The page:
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Firing Range Safety
November 15, 2017
The Hon. J.A. DARLEY (15:48): I rise today to speak about the Marksman firing range and their recent experience with SAPOL. To provide a bit of history on the matter, in 2008, Julia Morris purchased a shooting package at the Marksman and used the guns at the facility on herself to complete suicide. She had earlier been discharged from hospital as she had attempted suicide. In 2009, Raymond Jast completed suicide in a similar fashion at the Marksman facility.
A coronial inquiry into the deaths found that, although doctors reported over 800 individuals as being medically unfit to have a firearm, only 54 were banned. The inquiry recommended that the Marksman facility develop and install tethering devices that would ensure that the firearms could not be reversed.
In response to these recommendations, the Marksman developed tethering devices in 2012 and applied to the SAPOL firearms branch to vary their licence so that the tethering devices could be installed. I understand that the Firearms Branch needs to approve any changes on any active South Australian range. However, they could not get SAPOL to approve the tethering devices as Firearms Branch had begun proceedings to cancel Marksman's licence. This decision was appealed through the courts, which found in favour of the Marksman facility. However, SAPOL still would not inspect or approve the tethering devices.
Sadly, in 2015, Marksman had another suicide on its premises when Brenton Winton McConnal turned one of the firearms on himself. In the resulting coronial report from the inquest into Mr McConnal's death, the Coroner was scathing in his criticism of SAPOL and their handling of the matter. The Coroner found that Mr McConnal's death could have been prevented had SAPOL worked in conjunction with Marksman to approve the tethering devices. Instead, the Coroner found that SAPOL was committed to one course and one course only, namely to put Marksman out of business as a commercial firing range.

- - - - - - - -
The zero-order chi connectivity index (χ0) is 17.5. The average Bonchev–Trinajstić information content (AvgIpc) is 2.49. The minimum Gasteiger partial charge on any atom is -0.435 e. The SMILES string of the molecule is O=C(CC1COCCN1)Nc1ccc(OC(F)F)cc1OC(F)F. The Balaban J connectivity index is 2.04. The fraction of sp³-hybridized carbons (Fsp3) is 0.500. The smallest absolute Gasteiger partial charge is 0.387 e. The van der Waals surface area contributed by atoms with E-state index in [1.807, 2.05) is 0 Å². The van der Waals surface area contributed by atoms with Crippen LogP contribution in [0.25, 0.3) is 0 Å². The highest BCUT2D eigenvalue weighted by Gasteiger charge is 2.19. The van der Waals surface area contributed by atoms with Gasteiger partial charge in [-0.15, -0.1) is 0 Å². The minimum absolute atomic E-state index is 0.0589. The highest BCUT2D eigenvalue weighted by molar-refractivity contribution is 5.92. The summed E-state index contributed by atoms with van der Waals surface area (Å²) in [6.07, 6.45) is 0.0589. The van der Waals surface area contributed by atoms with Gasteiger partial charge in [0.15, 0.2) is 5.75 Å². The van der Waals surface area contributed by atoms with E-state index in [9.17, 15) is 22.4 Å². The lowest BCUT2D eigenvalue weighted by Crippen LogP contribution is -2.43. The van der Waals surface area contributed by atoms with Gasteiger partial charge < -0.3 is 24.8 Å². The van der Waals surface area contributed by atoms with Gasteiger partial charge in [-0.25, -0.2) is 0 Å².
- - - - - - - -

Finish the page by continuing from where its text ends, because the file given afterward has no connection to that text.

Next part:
It is disappointing that this was the course of action that the Firearms Branch decided to take, and it is little wonder that there are some who question whether SAPOL has the best interests of the community at heart. Unfortunately, I have had other dealings with the Firearms Branch where their actions and behaviour have been questionable. I acknowledge that the Firearms Branch need some improvement, but I do not want to tarnish the reputation of all sworn officers of SAPOL, as I acknowledge that most do an excellent job under the current framework.